The first part represents the consodilation function to use for this archive, in this case AVERAGE. Other available functions are MIN, MAX, and LAST. When data is entered into an RRD, it is first fit into time slots of the length defined with the --step option, thus becoming a primary data point. The data is also processed with the consolidation function of the archive.

RRA Structure

A RRA contains two parts of information. The first part is called the preparation area, and it stores information prior to actually updating the RRA. In the preparation area, data is fed, stored and prepared, and once ready, one item is transferred to the long term storage.

Round Robin archives basically live on their own, and do not depend on any data from the other RRAs. It has its own preparation area where data is being stored and prepared, and once ready, it is transferred into the long term storage area.

This is an example of how an RRA's structure looks like along with the preparation area (cdp_prep) in XML format:

<rra>
  <cf>AVERAGE</cf>
  <pdp_per_row>1</pdp_per_row> <!-- 300 seconds -->

  <params>
  <xff>5.0000000000e-01</xff>
  </params>
  <cdp_prep>
          <ds>
          <primary_value>0.0000000000e+00</primary_value>
          <secondary_value>0.0000000000e+00</secondary_value>
          <value>NaN</value>
          <unknown_datapoints>0</unknown_datapoints>
          </ds>
  </cdp_prep>
</rra>

If we had a RRA that stores averaged data once a day, how are the averages created before they are put into the RRA? The answer is that they are actually created in the preparation area. The data in the preparation area is getting built up to the time when the archive should be updated.

Within the .rrd file, the location of where all the data preparation happens is within the Live Head, shown in green in the image below.

RRD File Structure

This means that as we are updating the database, only this green section of the database needs to be touched. The orange part could be holding possibly one year or even ten years of stored data. This area is not even accessed until data has to be written in the archive.

Likewise, we can take a look at the structure in XML format of the RRA's orange area (long term storage):

<rra>
  <!-- ... -->

  <database>
    <!-- 2017-04-24 08:00:00 CST / 1492992000 --> <row><v>2.5000000000e+01</v></row>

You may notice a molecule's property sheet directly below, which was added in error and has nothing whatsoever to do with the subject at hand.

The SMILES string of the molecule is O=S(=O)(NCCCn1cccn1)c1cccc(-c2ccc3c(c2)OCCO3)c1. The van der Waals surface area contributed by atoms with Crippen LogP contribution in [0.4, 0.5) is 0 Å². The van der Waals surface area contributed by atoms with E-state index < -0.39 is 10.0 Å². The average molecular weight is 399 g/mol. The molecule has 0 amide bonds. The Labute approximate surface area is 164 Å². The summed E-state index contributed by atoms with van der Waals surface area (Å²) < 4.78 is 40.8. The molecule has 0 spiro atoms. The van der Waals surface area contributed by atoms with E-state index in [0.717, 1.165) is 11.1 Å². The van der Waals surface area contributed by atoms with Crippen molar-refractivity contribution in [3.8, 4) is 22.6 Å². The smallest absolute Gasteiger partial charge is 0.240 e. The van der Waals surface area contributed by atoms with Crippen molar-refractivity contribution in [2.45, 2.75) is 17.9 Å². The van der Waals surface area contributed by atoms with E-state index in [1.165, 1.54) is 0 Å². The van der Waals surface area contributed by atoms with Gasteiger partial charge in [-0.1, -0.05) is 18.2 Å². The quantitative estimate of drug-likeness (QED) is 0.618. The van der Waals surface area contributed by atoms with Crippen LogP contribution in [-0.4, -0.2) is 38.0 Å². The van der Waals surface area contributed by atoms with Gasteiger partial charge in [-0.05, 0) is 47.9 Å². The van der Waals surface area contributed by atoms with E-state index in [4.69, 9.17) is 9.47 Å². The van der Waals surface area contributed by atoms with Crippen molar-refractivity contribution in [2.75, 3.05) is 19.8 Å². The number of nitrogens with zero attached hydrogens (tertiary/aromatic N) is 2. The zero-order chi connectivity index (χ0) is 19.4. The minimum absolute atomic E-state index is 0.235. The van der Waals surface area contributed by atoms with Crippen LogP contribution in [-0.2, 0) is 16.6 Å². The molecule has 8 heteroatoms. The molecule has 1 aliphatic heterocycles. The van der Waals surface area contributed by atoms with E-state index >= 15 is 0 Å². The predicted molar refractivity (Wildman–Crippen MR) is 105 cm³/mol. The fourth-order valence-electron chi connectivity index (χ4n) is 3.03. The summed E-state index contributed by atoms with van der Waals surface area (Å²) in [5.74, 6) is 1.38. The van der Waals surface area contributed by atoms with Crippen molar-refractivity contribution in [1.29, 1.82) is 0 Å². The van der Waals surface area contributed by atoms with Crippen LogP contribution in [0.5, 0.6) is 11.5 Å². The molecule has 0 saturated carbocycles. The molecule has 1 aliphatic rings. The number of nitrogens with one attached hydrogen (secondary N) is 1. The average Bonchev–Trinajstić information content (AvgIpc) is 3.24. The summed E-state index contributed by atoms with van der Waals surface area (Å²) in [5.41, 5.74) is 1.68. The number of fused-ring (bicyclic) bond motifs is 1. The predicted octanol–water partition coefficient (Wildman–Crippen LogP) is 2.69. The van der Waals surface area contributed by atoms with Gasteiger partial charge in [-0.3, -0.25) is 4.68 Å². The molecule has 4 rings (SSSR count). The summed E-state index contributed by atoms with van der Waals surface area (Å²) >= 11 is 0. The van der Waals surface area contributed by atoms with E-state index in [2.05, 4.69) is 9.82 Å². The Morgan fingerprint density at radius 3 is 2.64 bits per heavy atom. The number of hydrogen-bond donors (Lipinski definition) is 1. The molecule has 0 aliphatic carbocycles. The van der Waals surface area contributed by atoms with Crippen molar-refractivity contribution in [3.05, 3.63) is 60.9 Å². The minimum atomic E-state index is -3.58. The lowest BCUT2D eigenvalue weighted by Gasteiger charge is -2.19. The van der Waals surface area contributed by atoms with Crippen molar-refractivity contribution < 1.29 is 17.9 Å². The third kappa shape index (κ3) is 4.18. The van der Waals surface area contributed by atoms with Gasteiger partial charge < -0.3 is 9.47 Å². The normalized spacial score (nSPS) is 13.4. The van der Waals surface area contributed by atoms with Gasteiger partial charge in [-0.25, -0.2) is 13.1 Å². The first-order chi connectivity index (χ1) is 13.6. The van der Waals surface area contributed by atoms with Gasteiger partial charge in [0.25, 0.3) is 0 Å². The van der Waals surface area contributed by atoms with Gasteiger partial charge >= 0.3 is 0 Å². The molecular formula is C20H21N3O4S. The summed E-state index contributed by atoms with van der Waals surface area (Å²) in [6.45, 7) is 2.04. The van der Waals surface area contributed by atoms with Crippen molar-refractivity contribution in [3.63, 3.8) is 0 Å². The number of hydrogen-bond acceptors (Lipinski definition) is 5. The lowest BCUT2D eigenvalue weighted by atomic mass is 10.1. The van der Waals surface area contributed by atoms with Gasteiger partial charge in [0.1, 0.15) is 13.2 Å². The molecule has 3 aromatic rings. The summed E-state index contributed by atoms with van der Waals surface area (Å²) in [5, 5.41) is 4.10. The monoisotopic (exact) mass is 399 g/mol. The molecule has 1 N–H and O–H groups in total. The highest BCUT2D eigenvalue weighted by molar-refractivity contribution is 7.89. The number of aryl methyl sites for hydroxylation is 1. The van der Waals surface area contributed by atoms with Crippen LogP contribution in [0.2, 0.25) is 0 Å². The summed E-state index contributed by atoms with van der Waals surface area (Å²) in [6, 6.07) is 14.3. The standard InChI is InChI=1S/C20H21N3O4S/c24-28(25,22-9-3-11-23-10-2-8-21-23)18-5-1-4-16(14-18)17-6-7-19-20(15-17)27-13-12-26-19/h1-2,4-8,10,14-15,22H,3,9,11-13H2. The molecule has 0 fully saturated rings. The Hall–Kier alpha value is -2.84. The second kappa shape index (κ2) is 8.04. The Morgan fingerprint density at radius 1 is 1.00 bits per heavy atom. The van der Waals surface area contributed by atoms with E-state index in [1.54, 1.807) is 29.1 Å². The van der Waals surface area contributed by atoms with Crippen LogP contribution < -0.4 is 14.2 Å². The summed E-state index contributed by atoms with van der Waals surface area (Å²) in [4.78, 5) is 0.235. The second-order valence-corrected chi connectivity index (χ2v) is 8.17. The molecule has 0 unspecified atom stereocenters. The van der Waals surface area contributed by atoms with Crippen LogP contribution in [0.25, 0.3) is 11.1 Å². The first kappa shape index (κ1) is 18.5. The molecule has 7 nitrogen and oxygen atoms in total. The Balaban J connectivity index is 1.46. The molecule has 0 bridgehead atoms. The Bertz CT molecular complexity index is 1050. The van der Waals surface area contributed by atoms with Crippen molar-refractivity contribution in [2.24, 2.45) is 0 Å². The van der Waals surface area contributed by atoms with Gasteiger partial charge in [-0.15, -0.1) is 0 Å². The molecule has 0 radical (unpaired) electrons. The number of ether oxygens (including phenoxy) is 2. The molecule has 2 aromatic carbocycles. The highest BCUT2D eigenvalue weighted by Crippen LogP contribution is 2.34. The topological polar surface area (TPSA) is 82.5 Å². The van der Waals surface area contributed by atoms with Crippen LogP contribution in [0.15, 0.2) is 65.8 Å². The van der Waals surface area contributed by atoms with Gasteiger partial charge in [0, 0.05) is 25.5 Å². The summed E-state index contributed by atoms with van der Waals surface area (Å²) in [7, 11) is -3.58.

<!-- 2017-04-25 08:00:00 CST / 1493078400 --> <row><v>2.5000000000e+01</v></row>
    <!-- 2017-04-26 08:00:00 CST / 1493164800 --> <row><v>2.5000000000e+01</v></row>
    <!-- 2017-04-27 08:00:00 CST / 1493251200 --> <row><v>2.6000000000e+01</v></row>
    <!-- 2017-04-28 08:00:00 CST / 1493337600 --> <row><v>2.5000000000e+01</v></row>
    <!-- 2017-04-29 08:00:00 CST / 1493424000 --> <row><v>2.5000000000e+01</v></row>
    <!-- 2017-04-30 08:00:00 CST / 1493510400 --> <row><v>2.5000000000e+01</v></row>
    <!-- 2017-05-01 08:00:00 CST / 1493596800 --> <row><v>2.5000000000e+01</v></row>
    <!-- 2017-05-02 08:00:00 CST / 1493683200 --> <row><v>2.5000000000e+01</v></row>
  </database>
</rra>

Writing Data

Data can be easily written into the database with the following command:

rrdtool update <file.rrd> <timestamp>:<value>

The timestamp is a UNIX timestamp and can either be defined in seconds since 1970-01-01 or by using the letter 'N', in which case the update time is set to be the current time.

The point in time when the data acquisition was made is very important. RRDTool will use it to re-sample the data into its rigid step inverval blocks. If no information of when the data is acquired is given to rrdtool, there will be jitter, as the data is shifted a bit. This is due to processing happening between the point in time where the data is acquired and when it is actually fed to rrdtool.

Whenever you update the RRD database rrdtool will store the point in time when you updated the database into a lastupdate field, so that when the database is updated again, it can use that information to calculate the time difference between the two updates

References

  1. OUCE-2013 RRDtool Tutorial -- Part One

rrdtool monitoring sysadmin